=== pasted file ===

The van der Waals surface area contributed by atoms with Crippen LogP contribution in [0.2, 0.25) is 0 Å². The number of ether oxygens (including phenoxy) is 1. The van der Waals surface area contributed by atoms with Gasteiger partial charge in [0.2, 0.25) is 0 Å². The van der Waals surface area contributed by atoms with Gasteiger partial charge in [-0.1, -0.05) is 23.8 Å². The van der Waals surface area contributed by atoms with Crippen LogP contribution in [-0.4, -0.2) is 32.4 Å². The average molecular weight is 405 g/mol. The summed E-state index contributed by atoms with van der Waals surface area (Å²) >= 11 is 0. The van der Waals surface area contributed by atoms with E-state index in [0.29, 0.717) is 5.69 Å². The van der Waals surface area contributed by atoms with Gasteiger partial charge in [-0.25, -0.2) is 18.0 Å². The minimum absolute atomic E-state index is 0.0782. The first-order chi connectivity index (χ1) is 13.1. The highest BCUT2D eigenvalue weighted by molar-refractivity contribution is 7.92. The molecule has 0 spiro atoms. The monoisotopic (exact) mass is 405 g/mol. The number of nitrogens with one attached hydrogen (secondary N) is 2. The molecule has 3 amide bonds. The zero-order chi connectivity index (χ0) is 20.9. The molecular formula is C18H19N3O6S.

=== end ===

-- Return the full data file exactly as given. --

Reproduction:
The van der Waals surface area contributed by atoms with Crippen LogP contribution in [0.2, 0.25) is 0 Å². The number of ether oxygens (including phenoxy) is 1. The van der Waals surface area contributed by atoms with Gasteiger partial charge in [0.2, 0.25) is 0 Å². The van der Waals surface area contributed by atoms with Gasteiger partial charge in [-0.1, -0.05) is 23.8 Å². The van der Waals surface area contributed by atoms with Crippen LogP contribution in [-0.4, -0.2) is 32.4 Å². The average molecular weight is 405 g/mol. The summed E-state index contributed by atoms with van der Waals surface area (Å²) >= 11 is 0. The van der Waals surface area contributed by atoms with E-state index in [0.29, 0.717) is 5.69 Å². The van der Waals surface area contributed by atoms with Gasteiger partial charge in [-0.25, -0.2) is 18.0 Å². The minimum absolute atomic E-state index is 0.0782. The first-order chi connectivity index (χ1) is 13.1. The highest BCUT2D eigenvalue weighted by molar-refractivity contribution is 7.92. The molecule has 0 spiro atoms. The monoisotopic (exact) mass is 405 g/mol. The number of nitrogens with one attached hydrogen (secondary N) is 2. The molecule has 3 amide bonds. The zero-order chi connectivity index (χ0) is 20.9. The molecular formula is C18H19N3O6S.